Mouths To Feed- Starting Solids

Dear Gloria,

I am breastfeeding my three-month-old son and am wondering when we should start solid foods and what should be introduced first?

Susan M.

 

Dear Susan,

There is a good deal of debate on this subject.  I’m happy to provide an outline for a jumping off point, but you’ll also want to get your pediatrician’s opinion about solid foods and do some reading.  Then enjoy the trial and error.  Take lots of video.  This is a fun time.

 

What to read:  Guide to Your Child's Nutrition published by the American Academy of Pediatrics (AAP) is a good place to start gathering information.  What to Expect the First Year includes a good nutrition section and The Super Baby Food Book is helpful particularly if you are interested in making your own baby food.

 

When to start:  The AAP Committee on Breastfeeding recommends that breast milk be the exclusive diet for the first six months and the Committee on Nutrition says solids can be introduced between four and six months.  If there is a family history of food allergies, the AAP recommends waiting until six months to add solids.  Your pediatrician will guide your decision about when to start.

 

Some signs that your son is ready for solids are that he:

·        shows interest in your food

·        has good head control and can sit with minimal support

·        awakens for night feedings having previously slept through the night

 

Which food is first?  Iron fortified cereal (rice or oatmeal with nothing added) is an excellent first food because most breastfed babies' iron stores begin to decrease at about six months.  Mix cereal with breast milk or water.  Formula can also be used, but avoid mixing with juice as this just adds empty calories and encourages a sweet tooth.  Start with a thin consistency and thicken as the baby tolerates thicker foods.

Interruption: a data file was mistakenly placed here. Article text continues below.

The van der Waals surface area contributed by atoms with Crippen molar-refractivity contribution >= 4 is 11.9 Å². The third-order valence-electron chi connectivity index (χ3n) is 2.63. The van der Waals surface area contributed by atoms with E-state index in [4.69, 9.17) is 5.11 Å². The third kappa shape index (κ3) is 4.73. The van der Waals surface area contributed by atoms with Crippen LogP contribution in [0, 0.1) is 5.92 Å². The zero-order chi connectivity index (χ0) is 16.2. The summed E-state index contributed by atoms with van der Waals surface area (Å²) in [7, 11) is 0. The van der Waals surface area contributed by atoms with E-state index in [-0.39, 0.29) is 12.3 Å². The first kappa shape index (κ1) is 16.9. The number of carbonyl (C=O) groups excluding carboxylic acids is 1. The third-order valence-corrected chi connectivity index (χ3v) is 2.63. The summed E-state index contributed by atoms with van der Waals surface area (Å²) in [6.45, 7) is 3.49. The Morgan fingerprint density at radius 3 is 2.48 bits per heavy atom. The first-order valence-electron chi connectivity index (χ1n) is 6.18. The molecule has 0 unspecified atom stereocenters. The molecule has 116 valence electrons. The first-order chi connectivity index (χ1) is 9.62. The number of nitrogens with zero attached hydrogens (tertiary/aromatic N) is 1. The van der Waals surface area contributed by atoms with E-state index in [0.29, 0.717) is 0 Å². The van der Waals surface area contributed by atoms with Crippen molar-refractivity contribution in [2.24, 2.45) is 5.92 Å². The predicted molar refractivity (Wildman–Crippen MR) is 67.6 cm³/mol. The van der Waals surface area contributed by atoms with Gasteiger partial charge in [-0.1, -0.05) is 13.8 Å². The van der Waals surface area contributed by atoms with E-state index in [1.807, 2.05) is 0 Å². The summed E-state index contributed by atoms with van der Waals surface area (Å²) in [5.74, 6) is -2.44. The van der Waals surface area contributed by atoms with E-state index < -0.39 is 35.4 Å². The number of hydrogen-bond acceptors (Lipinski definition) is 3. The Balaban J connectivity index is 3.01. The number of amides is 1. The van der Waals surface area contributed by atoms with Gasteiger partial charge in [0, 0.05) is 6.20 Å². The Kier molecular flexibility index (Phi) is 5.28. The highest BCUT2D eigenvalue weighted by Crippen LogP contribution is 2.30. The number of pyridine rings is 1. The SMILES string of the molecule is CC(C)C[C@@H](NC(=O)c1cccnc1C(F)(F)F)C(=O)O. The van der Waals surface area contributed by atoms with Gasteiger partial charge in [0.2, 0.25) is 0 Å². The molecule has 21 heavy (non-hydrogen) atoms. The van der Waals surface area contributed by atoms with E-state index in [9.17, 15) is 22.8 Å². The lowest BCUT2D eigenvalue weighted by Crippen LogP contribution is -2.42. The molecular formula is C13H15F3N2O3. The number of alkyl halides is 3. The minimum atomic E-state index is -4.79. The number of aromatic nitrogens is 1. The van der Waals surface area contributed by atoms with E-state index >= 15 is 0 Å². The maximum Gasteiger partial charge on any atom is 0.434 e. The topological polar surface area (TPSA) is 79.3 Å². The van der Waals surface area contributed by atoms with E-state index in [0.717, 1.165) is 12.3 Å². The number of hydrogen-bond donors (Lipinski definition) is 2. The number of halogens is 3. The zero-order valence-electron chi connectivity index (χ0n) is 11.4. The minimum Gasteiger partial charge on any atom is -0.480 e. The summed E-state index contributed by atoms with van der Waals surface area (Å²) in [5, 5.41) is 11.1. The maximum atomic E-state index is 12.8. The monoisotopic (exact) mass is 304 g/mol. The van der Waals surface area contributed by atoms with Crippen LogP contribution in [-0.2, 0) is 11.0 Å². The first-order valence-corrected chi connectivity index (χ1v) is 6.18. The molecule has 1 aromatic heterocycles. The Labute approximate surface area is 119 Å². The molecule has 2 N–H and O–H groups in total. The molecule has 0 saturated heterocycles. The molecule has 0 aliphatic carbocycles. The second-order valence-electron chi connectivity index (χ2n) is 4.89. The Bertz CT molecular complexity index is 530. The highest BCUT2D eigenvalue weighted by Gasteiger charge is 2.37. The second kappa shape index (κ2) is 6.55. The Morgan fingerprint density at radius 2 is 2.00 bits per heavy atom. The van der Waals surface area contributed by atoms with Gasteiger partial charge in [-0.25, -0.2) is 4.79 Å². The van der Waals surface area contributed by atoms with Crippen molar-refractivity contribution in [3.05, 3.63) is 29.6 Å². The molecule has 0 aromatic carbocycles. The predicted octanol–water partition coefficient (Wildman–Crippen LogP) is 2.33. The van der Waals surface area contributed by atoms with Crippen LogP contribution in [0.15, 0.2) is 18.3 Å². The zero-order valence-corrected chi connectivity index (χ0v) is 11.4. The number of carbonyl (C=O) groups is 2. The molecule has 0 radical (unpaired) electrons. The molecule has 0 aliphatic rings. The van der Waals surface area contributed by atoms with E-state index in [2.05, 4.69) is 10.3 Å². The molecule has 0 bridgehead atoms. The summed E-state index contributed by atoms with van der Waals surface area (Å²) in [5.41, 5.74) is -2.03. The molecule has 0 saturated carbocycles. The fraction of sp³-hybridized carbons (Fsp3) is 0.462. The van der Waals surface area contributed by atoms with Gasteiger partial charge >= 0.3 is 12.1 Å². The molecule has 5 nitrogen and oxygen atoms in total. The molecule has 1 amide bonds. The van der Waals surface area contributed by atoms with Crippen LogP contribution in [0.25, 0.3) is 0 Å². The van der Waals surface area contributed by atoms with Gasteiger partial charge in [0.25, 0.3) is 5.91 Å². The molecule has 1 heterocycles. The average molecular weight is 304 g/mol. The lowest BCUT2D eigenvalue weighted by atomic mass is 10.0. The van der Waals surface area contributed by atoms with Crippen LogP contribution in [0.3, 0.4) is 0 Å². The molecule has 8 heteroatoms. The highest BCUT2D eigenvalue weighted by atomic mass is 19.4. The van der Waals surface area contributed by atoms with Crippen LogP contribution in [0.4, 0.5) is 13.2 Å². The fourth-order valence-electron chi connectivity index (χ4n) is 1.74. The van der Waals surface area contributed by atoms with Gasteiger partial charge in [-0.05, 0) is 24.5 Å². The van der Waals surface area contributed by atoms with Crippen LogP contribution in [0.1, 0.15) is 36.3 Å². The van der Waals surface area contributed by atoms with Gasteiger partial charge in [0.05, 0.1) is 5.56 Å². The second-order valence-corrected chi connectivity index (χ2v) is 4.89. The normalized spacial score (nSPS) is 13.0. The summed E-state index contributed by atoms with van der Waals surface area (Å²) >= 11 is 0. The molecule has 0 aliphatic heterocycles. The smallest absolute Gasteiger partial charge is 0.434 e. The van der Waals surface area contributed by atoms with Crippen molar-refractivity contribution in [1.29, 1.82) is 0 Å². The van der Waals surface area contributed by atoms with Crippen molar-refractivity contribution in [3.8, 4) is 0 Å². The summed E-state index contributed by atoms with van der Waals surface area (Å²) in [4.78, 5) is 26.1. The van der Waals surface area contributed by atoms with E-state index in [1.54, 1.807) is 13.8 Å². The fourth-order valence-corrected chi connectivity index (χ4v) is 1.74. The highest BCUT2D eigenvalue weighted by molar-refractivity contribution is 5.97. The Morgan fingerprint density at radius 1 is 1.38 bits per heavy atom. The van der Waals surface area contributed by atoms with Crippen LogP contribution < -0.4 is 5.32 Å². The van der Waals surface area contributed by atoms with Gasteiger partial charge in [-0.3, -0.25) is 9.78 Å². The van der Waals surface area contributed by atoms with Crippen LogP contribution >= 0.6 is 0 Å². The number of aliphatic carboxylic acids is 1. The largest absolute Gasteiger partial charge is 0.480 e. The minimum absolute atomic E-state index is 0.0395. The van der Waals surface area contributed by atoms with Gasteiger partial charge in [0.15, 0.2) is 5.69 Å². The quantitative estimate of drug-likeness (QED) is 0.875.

A few spoonfuls of cereal may be enough for the first feedings.  Once he is doing well with cereal, you can begin to add vegetables and fruits one at a time and waiting several days before introducing another.  Meats are not added until 7-9 months. 

 

Which order works best?  There is also discussion about whether to offer solids before or after the liquid feeding.  I would suggest offering solids after breast feeding for the following reason:  if you offer the solids first, you won’t know how much to offer.  If solids follow breast feeding, then you can continue to offer the solids until the baby turns his head away or appears disinterested.  Then you will know that he is full and you have used the solids truly as supplement to the breast milk.

 

Exception to the rule:  If your baby is struggling with weight gain, your pediatrician may encourage you to offer the solids first.  Also, some babies would rather breastfeed 10 times a day than eat their solids.  In this case it is also appropriate to offer the solids first.

 

Do what works.  You may have to experiment and will get to know your baby along the way.  Have fun with it.  Life is never the same again after starting solids…….and neither is the poop.

 

Gloria Dudney, RN, IBCLC, RLC is a Board Certified Lactation Consultant and has taught new parent classes for more than 10 years. 

Copyright 2007

Gloria Dudney, RN, IBCLC, RLC